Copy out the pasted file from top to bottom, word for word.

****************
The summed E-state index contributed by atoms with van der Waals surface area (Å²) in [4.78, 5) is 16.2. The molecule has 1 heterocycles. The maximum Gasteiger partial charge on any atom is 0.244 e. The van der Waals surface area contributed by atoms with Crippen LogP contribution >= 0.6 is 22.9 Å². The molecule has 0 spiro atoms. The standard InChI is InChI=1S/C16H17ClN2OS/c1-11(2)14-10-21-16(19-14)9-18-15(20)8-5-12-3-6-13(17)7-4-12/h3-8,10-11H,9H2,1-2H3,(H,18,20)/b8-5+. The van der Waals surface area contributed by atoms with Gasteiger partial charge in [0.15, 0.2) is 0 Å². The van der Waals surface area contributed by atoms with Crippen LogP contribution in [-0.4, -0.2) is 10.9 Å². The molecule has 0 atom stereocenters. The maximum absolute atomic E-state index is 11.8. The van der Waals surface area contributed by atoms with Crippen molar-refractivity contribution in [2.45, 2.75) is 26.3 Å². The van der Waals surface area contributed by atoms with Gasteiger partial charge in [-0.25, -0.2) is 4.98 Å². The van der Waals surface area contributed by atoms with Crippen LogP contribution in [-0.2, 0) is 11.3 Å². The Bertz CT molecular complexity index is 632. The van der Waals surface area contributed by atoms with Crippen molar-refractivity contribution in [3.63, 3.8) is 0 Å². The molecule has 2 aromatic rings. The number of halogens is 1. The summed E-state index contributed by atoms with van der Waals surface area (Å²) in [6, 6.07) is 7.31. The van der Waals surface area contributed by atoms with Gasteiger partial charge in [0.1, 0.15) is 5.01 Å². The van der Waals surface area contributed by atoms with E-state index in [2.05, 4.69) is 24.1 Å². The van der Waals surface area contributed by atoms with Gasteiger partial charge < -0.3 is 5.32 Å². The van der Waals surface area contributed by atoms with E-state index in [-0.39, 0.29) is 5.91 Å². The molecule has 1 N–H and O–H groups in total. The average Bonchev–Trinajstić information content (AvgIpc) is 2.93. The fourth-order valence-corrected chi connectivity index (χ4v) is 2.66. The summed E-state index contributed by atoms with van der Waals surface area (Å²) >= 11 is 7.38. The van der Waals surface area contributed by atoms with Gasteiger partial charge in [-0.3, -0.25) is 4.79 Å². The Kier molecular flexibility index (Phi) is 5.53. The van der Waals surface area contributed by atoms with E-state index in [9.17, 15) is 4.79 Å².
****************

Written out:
The summed E-state index contributed by atoms with van der Waals surface area (Å²) in [4.78, 5) is 16.2. The molecule has 1 heterocycles. The maximum Gasteiger partial charge on any atom is 0.244 e. The van der Waals surface area contributed by atoms with Crippen LogP contribution >= 0.6 is 22.9 Å². The molecule has 0 spiro atoms. The standard InChI is InChI=1S/C16H17ClN2OS/c1-11(2)14-10-21-16(19-14)9-18-15(20)8-5-12-3-6-13(17)7-4-12/h3-8,10-11H,9H2,1-2H3,(H,18,20)/b8-5+. The van der Waals surface area contributed by atoms with Gasteiger partial charge in [0.15, 0.2) is 0 Å². The van der Waals surface area contributed by atoms with Crippen LogP contribution in [-0.4, -0.2) is 10.9 Å². The molecule has 0 atom stereocenters. The maximum absolute atomic E-state index is 11.8. The van der Waals surface area contributed by atoms with Crippen molar-refractivity contribution in [2.45, 2.75) is 26.3 Å². The van der Waals surface area contributed by atoms with Gasteiger partial charge in [-0.25, -0.2) is 4.98 Å². The van der Waals surface area contributed by atoms with Crippen LogP contribution in [-0.2, 0) is 11.3 Å². The Bertz CT molecular complexity index is 632. The van der Waals surface area contributed by atoms with Crippen molar-refractivity contribution in [3.63, 3.8) is 0 Å². The molecule has 2 aromatic rings. The number of halogens is 1. The summed E-state index contributed by atoms with van der Waals surface area (Å²) in [6, 6.07) is 7.31. The van der Waals surface area contributed by atoms with Gasteiger partial charge in [0.1, 0.15) is 5.01 Å². The van der Waals surface area contributed by atoms with E-state index in [2.05, 4.69) is 24.1 Å². The van der Waals surface area contributed by atoms with Gasteiger partial charge < -0.3 is 5.32 Å². The van der Waals surface area contributed by atoms with E-state index in [-0.39, 0.29) is 5.91 Å². The molecule has 1 N–H and O–H groups in total. The average Bonchev–Trinajstić information content (AvgIpc) is 2.93. The fourth-order valence-corrected chi connectivity index (χ4v) is 2.66. The summed E-state index contributed by atoms with van der Waals surface area (Å²) >= 11 is 7.38. The van der Waals surface area contributed by atoms with Gasteiger partial charge in [-0.3, -0.25) is 4.79 Å². The Kier molecular flexibility index (Phi) is 5.53. The van der Waals surface area contributed by atoms with E-state index in [9.17, 15) is 4.79 Å².